Acclaimed soprano Diana Damrau has spent more than two decades lighting up stages around the world. But life could have been very different for the German superstar, who nearly lost her voice early on in her career.

“I never had a ‘Plan B’ outside of opera but I love nature so if I wasn’t singing maybe I would have ended up in South America searching for medicinal plants in the Amazon,” says Damrau, who decided at the age of 12 that she wanted to become a singer.

La traviata was the first opera I saw,” she says of watching Franco Zeffirelli’s 1983 film version of the Puccini work, which featured Plácido Domingo and Teresa Stratas. “It touched me so much that I wanted to learn how to sing that kind of music,” she says.

Damrau, who is based just outside Zurich, in Switzerland, will travel to Hong Kong for a recital on May 10 as part of an Asia tour.

“You will hear a bouquet of everything you can imagine, starting with Donizetti and getting more romantic with beautiful songs by Duparc and [Richard] Strauss, my favourite composer,” says the singer, nominated three times for a Grammy and a recipient of the Bavarian Order of Merit. She will round out her performance with songs by Rachmaninov and Tchaikovsky, and Damrau promises “a goose bump evening”.

Joining her on stage in Hong Kong is her husband, the French bass-baritone Nicolas Testé, with Mathieu Pordoy on the piano.

I had to communicate by writing notes because I couldn’t speak for weeks – Diana Damrau on the intubation by doctors that damaged her vocal cords

“I come from the Queen of the Night [from Mozart’s The Magic Flute], so my voice is high, fast, clear. You have the opposite with my husband’s voice, who brings the depth, the big sound and the darkness and a lot of beauty to the programme.”

Damrau’s voice came very close to being destroyed when she was 22.

“I had an operation because they wanted to check if I have endometriosis,” she says of the disease in which tissue that is similar to the lining of the uterus grows in other places in the body.

The operation involved intubation, when a flexible plastic tube is inserted down the throat. The procedure damaged her vocal cords.

“I lost one-and-a-half years of my studies,” she says. “I had to communicate by writing notes because I couldn’t speak for weeks. Some doctors wanted to operate and I said no – this will heal by itself. It must. It was like a big blister.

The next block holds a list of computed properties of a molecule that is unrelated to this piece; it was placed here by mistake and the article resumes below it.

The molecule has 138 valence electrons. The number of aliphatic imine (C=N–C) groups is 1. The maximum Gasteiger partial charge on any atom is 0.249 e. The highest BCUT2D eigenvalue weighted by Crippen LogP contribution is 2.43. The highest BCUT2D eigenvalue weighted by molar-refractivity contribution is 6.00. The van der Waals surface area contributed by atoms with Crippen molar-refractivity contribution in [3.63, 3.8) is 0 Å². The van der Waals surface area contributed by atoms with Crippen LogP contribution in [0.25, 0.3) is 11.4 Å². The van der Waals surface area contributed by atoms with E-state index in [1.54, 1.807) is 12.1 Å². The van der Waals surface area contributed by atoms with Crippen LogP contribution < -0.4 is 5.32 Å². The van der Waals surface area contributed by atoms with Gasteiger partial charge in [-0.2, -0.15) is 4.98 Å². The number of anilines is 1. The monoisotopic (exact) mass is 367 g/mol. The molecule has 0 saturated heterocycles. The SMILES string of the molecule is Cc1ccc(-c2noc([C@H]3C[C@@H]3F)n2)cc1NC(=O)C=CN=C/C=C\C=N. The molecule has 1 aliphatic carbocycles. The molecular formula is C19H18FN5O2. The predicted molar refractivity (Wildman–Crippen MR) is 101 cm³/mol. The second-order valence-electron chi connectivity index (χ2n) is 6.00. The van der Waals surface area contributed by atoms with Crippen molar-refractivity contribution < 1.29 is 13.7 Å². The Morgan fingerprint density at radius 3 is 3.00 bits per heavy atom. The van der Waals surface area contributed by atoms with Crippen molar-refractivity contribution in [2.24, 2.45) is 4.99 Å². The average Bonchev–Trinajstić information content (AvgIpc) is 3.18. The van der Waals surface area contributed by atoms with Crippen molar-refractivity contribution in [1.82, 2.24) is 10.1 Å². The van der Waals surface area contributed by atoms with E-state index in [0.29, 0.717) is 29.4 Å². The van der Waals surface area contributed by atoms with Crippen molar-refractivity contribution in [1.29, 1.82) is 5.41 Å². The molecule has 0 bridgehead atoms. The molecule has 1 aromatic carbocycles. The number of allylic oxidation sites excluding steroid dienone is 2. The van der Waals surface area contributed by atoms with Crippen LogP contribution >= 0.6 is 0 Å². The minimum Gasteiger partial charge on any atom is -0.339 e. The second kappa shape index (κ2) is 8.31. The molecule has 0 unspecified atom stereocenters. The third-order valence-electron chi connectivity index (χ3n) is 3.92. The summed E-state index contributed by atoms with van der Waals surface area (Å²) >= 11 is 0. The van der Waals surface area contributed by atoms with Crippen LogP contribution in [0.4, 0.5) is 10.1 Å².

“Being an optimist, I knew I’d be fine. I just needed time.”

Damrau also developed an allergic reaction to anaesthetics used during her long treatment. As a result, she turned to a traditional Chinese medicine practitioner in Germany.

“I had a cocktail of vitamins and herbs that caused acne on my back as the toxins came out of my body. But it healed my immune system,” she says, saying the experience cemented her faith in a holistic approach to health.

She says she is excited about her return to Hong Kong. Damrau last visited, twice, in 1996, a year before the handover.

“I might be surprised by how it’s changed but I’m excited to show my friends, family and kids places like The Peak and markets in Kowloon and Stanley. We’re only there for a few days but hopefully we’ll also get to Macau.”

The couple’s two boys, aged 10 and 12, are also travelling with them on their Asia tour, which includes concert dates in Singapore, Taiwan, South Korea and Japan.

“Once a year, or every two years, we take them out of school, so we have to be teachers on the road … it’s wonderful to be able to show them this through our profession,” says the singer.

“They went to Asia four years ago but were young, so now they understand so much more. It will be magical because they love <em”>manga and Pokemon.”

Taking time to de-stress is important for Damrau when life consists of endless rounds of travelling, rehearsing and performing, as well as overseeing the children’s school work.

“After this tour we will have a 10 days’ break to get over jet lag and then I start work on a new album,” she says.

It’s hectic, but she wouldn’t change a thing.

“Music is the international language, we all understand this, we all need it,” she says. “Whatever kind of music, we cannot live without it. It’s nurturing for our souls.”